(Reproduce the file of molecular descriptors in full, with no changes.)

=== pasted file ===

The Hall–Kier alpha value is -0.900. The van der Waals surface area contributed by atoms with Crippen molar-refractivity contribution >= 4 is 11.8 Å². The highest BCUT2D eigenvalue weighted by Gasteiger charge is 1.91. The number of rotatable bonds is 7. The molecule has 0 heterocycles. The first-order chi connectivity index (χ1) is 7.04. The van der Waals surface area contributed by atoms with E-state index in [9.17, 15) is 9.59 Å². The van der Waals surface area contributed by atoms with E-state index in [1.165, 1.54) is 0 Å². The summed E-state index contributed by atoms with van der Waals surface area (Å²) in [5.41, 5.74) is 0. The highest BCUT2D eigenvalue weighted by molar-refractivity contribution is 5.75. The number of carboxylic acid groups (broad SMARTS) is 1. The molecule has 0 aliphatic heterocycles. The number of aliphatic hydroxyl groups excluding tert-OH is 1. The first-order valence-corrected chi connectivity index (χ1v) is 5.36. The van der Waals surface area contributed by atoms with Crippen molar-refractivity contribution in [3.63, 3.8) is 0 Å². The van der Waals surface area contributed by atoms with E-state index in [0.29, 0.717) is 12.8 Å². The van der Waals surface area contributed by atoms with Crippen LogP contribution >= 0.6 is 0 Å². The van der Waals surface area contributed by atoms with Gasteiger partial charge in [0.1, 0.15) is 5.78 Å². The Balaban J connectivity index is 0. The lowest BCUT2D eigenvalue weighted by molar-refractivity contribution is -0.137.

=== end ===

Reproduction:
The Hall–Kier alpha value is -0.900. The van der Waals surface area contributed by atoms with Crippen molar-refractivity contribution >= 4 is 11.8 Å². The highest BCUT2D eigenvalue weighted by Gasteiger charge is 1.91. The number of rotatable bonds is 7. The molecule has 0 heterocycles. The first-order chi connectivity index (χ1) is 7.04. The van der Waals surface area contributed by atoms with E-state index in [9.17, 15) is 9.59 Å². The van der Waals surface area contributed by atoms with E-state index in [1.165, 1.54) is 0 Å². The summed E-state index contributed by atoms with van der Waals surface area (Å²) in [5.41, 5.74) is 0. The highest BCUT2D eigenvalue weighted by molar-refractivity contribution is 5.75. The number of carboxylic acid groups (broad SMARTS) is 1. The molecule has 0 aliphatic heterocycles. The number of aliphatic hydroxyl groups excluding tert-OH is 1. The first-order valence-corrected chi connectivity index (χ1v) is 5.36. The van der Waals surface area contributed by atoms with Crippen molar-refractivity contribution in [3.63, 3.8) is 0 Å². The van der Waals surface area contributed by atoms with E-state index in [0.29, 0.717) is 12.8 Å². The van der Waals surface area contributed by atoms with Crippen LogP contribution >= 0.6 is 0 Å². The van der Waals surface area contributed by atoms with Gasteiger partial charge in [0.1, 0.15) is 5.78 Å². The Balaban J connectivity index is 0. The lowest BCUT2D eigenvalue weighted by molar-refractivity contribution is -0.137.